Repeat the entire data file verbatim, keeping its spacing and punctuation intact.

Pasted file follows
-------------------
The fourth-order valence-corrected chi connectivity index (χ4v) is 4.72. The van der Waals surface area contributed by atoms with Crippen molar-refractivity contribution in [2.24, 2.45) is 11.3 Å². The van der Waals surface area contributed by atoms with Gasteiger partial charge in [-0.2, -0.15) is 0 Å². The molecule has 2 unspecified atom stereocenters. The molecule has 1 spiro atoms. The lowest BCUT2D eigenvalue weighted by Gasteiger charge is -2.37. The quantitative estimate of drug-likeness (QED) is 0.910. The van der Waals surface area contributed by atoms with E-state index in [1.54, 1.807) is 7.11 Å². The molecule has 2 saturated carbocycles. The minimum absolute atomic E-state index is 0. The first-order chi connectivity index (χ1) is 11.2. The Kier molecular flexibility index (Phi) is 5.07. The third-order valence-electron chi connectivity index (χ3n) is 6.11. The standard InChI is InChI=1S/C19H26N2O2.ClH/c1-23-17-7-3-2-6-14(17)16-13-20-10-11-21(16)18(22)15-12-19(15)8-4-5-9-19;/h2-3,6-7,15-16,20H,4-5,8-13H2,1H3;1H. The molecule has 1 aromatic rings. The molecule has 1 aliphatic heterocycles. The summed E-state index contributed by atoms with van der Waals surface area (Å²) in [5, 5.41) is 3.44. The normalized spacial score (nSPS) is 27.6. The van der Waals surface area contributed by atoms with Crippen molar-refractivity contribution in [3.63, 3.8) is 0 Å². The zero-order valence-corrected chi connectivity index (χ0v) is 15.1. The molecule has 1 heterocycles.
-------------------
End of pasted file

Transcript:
The fourth-order valence-corrected chi connectivity index (χ4v) is 4.72. The van der Waals surface area contributed by atoms with Crippen molar-refractivity contribution in [2.24, 2.45) is 11.3 Å². The van der Waals surface area contributed by atoms with Gasteiger partial charge in [-0.2, -0.15) is 0 Å². The molecule has 2 unspecified atom stereocenters. The molecule has 1 spiro atoms. The lowest BCUT2D eigenvalue weighted by Gasteiger charge is -2.37. The quantitative estimate of drug-likeness (QED) is 0.910. The van der Waals surface area contributed by atoms with E-state index in [1.54, 1.807) is 7.11 Å². The molecule has 2 saturated carbocycles. The minimum absolute atomic E-state index is 0. The first-order chi connectivity index (χ1) is 11.2. The Kier molecular flexibility index (Phi) is 5.07. The third-order valence-electron chi connectivity index (χ3n) is 6.11. The standard InChI is InChI=1S/C19H26N2O2.ClH/c1-23-17-7-3-2-6-14(17)16-13-20-10-11-21(16)18(22)15-12-19(15)8-4-5-9-19;/h2-3,6-7,15-16,20H,4-5,8-13H2,1H3;1H. The molecule has 1 aromatic rings. The molecule has 1 aliphatic heterocycles. The summed E-state index contributed by atoms with van der Waals surface area (Å²) in [5, 5.41) is 3.44. The normalized spacial score (nSPS) is 27.6. The van der Waals surface area contributed by atoms with Crippen molar-refractivity contribution in [3.63, 3.8) is 0 Å². The zero-order valence-corrected chi connectivity index (χ0v) is 15.1. The molecule has 1 heterocycles.